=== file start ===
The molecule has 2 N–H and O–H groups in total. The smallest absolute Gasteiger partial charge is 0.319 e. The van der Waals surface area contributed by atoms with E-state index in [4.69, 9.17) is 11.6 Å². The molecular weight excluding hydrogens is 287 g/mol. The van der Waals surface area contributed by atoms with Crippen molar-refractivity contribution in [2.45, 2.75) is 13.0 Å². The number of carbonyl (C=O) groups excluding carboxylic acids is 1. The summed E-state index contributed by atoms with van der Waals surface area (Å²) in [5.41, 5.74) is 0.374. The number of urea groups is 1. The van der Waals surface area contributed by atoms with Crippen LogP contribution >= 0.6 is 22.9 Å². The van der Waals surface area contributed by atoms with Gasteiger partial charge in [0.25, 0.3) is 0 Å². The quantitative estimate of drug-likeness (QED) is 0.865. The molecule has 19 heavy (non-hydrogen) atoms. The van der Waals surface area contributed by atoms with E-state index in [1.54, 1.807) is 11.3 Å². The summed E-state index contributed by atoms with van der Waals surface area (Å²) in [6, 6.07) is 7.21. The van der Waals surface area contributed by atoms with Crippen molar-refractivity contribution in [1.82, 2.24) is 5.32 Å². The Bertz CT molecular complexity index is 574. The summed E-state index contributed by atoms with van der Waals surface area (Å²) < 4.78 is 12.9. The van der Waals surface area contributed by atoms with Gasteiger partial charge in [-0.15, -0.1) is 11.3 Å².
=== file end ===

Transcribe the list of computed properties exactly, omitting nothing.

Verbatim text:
The molecule has 2 N–H and O–H groups in total. The smallest absolute Gasteiger partial charge is 0.319 e. The van der Waals surface area contributed by atoms with E-state index in [4.69, 9.17) is 11.6 Å². The molecular weight excluding hydrogens is 287 g/mol. The van der Waals surface area contributed by atoms with Crippen molar-refractivity contribution in [2.45, 2.75) is 13.0 Å². The number of carbonyl (C=O) groups excluding carboxylic acids is 1. The summed E-state index contributed by atoms with van der Waals surface area (Å²) in [5.41, 5.74) is 0.374. The number of urea groups is 1. The van der Waals surface area contributed by atoms with Crippen LogP contribution >= 0.6 is 22.9 Å². The van der Waals surface area contributed by atoms with Gasteiger partial charge in [0.25, 0.3) is 0 Å². The quantitative estimate of drug-likeness (QED) is 0.865. The molecule has 19 heavy (non-hydrogen) atoms. The van der Waals surface area contributed by atoms with E-state index in [1.54, 1.807) is 11.3 Å². The summed E-state index contributed by atoms with van der Waals surface area (Å²) in [6, 6.07) is 7.21. The van der Waals surface area contributed by atoms with Crippen molar-refractivity contribution in [1.82, 2.24) is 5.32 Å². The Bertz CT molecular complexity index is 574. The summed E-state index contributed by atoms with van der Waals surface area (Å²) < 4.78 is 12.9. The van der Waals surface area contributed by atoms with Gasteiger partial charge in [-0.15, -0.1) is 11.3 Å².